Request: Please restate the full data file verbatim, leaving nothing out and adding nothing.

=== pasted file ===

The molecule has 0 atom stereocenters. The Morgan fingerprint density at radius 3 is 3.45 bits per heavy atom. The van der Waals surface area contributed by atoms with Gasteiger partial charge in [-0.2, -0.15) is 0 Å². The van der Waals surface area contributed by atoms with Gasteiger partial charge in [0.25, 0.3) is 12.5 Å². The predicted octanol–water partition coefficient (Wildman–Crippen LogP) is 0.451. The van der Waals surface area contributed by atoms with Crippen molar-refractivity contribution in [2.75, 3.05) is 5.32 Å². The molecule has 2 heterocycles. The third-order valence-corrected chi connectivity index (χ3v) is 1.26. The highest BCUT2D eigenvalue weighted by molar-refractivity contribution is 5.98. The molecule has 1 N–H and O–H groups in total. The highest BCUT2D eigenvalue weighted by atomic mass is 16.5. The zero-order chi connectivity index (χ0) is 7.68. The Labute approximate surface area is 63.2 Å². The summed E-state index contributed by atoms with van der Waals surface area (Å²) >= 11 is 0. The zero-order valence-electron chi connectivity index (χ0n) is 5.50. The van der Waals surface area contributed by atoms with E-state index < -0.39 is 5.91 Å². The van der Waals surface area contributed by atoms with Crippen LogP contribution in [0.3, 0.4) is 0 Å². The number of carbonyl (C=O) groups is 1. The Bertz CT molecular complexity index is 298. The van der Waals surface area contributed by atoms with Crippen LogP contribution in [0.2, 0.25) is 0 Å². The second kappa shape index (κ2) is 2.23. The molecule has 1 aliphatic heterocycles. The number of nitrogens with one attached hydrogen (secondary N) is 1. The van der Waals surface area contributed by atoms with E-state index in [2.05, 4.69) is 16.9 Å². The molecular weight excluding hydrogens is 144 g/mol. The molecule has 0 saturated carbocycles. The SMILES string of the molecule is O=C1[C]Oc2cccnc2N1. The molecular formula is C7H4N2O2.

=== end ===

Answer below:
The molecule has 0 atom stereocenters. The Morgan fingerprint density at radius 3 is 3.45 bits per heavy atom. The van der Waals surface area contributed by atoms with Gasteiger partial charge in [-0.2, -0.15) is 0 Å². The van der Waals surface area contributed by atoms with Gasteiger partial charge in [0.25, 0.3) is 12.5 Å². The predicted octanol–water partition coefficient (Wildman–Crippen LogP) is 0.451. The van der Waals surface area contributed by atoms with Crippen molar-refractivity contribution in [2.75, 3.05) is 5.32 Å². The molecule has 2 heterocycles. The third-order valence-corrected chi connectivity index (χ3v) is 1.26. The highest BCUT2D eigenvalue weighted by molar-refractivity contribution is 5.98. The molecule has 1 N–H and O–H groups in total. The highest BCUT2D eigenvalue weighted by atomic mass is 16.5. The zero-order chi connectivity index (χ0) is 7.68. The Labute approximate surface area is 63.2 Å². The summed E-state index contributed by atoms with van der Waals surface area (Å²) >= 11 is 0. The zero-order valence-electron chi connectivity index (χ0n) is 5.50. The van der Waals surface area contributed by atoms with E-state index < -0.39 is 5.91 Å². The van der Waals surface area contributed by atoms with Crippen LogP contribution in [0.3, 0.4) is 0 Å². The number of carbonyl (C=O) groups is 1. The Bertz CT molecular complexity index is 298. The van der Waals surface area contributed by atoms with Crippen LogP contribution in [0.2, 0.25) is 0 Å². The second kappa shape index (κ2) is 2.23. The molecule has 1 aliphatic heterocycles. The number of nitrogens with one attached hydrogen (secondary N) is 1. The van der Waals surface area contributed by atoms with E-state index in [2.05, 4.69) is 16.9 Å². The molecular weight excluding hydrogens is 144 g/mol. The molecule has 0 saturated carbocycles. The SMILES string of the molecule is O=C1[C]Oc2cccnc2N1. The molecular formula is C7H4N2O2.